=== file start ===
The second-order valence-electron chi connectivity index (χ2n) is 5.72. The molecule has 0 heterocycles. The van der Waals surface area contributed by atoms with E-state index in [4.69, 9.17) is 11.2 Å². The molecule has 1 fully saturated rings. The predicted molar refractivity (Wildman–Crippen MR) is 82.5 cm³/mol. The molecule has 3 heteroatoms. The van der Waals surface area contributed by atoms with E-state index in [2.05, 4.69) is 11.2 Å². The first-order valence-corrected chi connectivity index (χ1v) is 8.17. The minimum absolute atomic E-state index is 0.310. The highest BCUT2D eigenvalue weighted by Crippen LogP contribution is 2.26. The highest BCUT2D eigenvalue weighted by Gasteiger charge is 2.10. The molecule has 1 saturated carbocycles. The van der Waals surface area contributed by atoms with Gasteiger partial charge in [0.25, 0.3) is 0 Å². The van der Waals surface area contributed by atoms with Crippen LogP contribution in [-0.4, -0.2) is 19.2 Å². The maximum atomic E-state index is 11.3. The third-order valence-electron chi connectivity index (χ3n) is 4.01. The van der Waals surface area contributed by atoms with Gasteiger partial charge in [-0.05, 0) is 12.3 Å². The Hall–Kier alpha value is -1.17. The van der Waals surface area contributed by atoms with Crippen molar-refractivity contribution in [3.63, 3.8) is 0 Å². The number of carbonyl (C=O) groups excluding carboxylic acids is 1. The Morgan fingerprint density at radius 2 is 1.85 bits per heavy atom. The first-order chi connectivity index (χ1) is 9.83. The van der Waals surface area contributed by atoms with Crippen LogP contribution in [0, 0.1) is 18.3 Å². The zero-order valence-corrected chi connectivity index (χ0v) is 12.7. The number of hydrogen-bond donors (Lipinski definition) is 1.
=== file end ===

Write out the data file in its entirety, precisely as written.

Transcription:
The second-order valence-electron chi connectivity index (χ2n) is 5.72. The molecule has 0 heterocycles. The van der Waals surface area contributed by atoms with E-state index in [4.69, 9.17) is 11.2 Å². The molecule has 1 fully saturated rings. The predicted molar refractivity (Wildman–Crippen MR) is 82.5 cm³/mol. The molecule has 3 heteroatoms. The van der Waals surface area contributed by atoms with E-state index in [2.05, 4.69) is 11.2 Å². The first-order valence-corrected chi connectivity index (χ1v) is 8.17. The minimum absolute atomic E-state index is 0.310. The highest BCUT2D eigenvalue weighted by Crippen LogP contribution is 2.26. The highest BCUT2D eigenvalue weighted by Gasteiger charge is 2.10. The molecule has 1 saturated carbocycles. The van der Waals surface area contributed by atoms with Gasteiger partial charge in [0.25, 0.3) is 0 Å². The van der Waals surface area contributed by atoms with Crippen LogP contribution in [-0.4, -0.2) is 19.2 Å². The maximum atomic E-state index is 11.3. The third-order valence-electron chi connectivity index (χ3n) is 4.01. The van der Waals surface area contributed by atoms with Gasteiger partial charge in [-0.05, 0) is 12.3 Å². The Hall–Kier alpha value is -1.17. The van der Waals surface area contributed by atoms with Crippen molar-refractivity contribution in [3.63, 3.8) is 0 Å². The number of carbonyl (C=O) groups excluding carboxylic acids is 1. The Morgan fingerprint density at radius 2 is 1.85 bits per heavy atom. The first-order chi connectivity index (χ1) is 9.83. The van der Waals surface area contributed by atoms with Crippen LogP contribution in [0, 0.1) is 18.3 Å². The zero-order valence-corrected chi connectivity index (χ0v) is 12.7. The number of hydrogen-bond donors (Lipinski definition) is 1.